We had a very busy weekend with the first three days of the Holiday Lights Show (HLS) collectively attracting over 6,000 attendees. This is a record for our first weekend and 3,000 guests on Saturday night is also a single night attendance record. The warmer weather was a factor I'm sure as was some great marketing of the 19th installment of this annual fundraising event. The paths were a bit soft and messy but everyone seemed to enjoy the lights and indoor components as well. There are only eight more days of this event left in December (see our website!). Buy your tickets in advance and wear boots!
We had a nice turnout of volunteers this morning with most of our work occurring indoors on this damp and dark day. Vern, Dave, Jim, Ron Y. and Bob K. continued work on some carpentry projects while Pat M. worked on repairing some lights that we'll potentially need as back-ups for the HLS. Bob K. also worked on the repair of a pole-mounted security light. Bill O. and Dick H. continued work on getting a donated snowblower ready for some potential action. Gary worked on the spreadsheets for HLS trail walking volunteers and Maury ran multiple errands. We also saw Marv B., Rollie, Russ, Dr. Yahr, Dr. Gredler and many others.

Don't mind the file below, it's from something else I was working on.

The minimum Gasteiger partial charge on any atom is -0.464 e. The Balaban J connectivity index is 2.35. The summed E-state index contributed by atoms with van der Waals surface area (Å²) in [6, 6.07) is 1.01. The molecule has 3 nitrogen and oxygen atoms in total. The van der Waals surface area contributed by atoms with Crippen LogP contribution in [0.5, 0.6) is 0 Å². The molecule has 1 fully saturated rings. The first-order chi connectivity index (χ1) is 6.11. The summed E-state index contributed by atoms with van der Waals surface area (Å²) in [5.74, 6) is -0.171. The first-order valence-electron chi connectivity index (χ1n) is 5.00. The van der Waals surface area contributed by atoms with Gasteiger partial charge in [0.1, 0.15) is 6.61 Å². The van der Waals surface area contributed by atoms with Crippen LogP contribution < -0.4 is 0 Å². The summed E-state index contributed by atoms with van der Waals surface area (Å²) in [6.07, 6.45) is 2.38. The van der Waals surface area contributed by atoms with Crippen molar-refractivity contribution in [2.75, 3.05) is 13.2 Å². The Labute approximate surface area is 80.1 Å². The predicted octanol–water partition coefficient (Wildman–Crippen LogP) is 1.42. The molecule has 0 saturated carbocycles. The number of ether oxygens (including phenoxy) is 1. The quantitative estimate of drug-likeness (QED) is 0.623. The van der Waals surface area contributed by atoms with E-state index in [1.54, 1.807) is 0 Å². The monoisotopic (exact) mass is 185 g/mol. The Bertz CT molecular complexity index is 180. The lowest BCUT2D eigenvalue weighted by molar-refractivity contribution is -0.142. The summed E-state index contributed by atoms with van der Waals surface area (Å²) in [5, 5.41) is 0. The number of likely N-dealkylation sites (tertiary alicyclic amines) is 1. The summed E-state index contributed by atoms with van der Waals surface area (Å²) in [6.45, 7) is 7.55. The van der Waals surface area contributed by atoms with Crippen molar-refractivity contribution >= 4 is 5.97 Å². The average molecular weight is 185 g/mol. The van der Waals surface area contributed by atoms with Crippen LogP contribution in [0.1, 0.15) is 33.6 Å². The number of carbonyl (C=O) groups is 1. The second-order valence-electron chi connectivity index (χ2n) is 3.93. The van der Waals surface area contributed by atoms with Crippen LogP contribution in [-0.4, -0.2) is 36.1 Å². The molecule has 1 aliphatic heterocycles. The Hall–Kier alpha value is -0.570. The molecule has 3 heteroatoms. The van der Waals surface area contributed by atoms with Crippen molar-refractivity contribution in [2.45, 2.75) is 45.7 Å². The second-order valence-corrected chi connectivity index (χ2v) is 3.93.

My blog focus today is on the wonderful fragrant abelia (Abelia mosanensis) which I was introduced to over six years ago when I chanced upon them in a catalog. I have never regretted planting three of them (seen above) near the Nancy Yahr Memorial Children's Garden. Native to Korea, this shrub does well in moist, acidic soils that are well-drained. Tolerating both full sun and partial shade, this shrub is hardy to zone 5 but will tolerate zone 4 with some protection from winter winds. This shrub will typically reach a mature height and width of 6' or so and has characteristic, loose, upright-arching stems. This semi-informal, "mounding look" does not respond well to pruning/shaping so the form you see above should not be tampered with as this plant also blooms on old wood (prune like a lilac after flowering as needed). The early May flowers emerge as pink bud clusters that open to a white (with shades of very light pink). The flowers are extremely fragrant and will perfume an entire area. The sweet smell of fragrant abelia will rival any other scented plant you've encountered (mark my words). While the blooms only last 2-3 weeks, this shrub contributes later in the season with very impressive fall colors with yellow and reddish orange represented well. This selection is certainly worth the space it fills in the garden!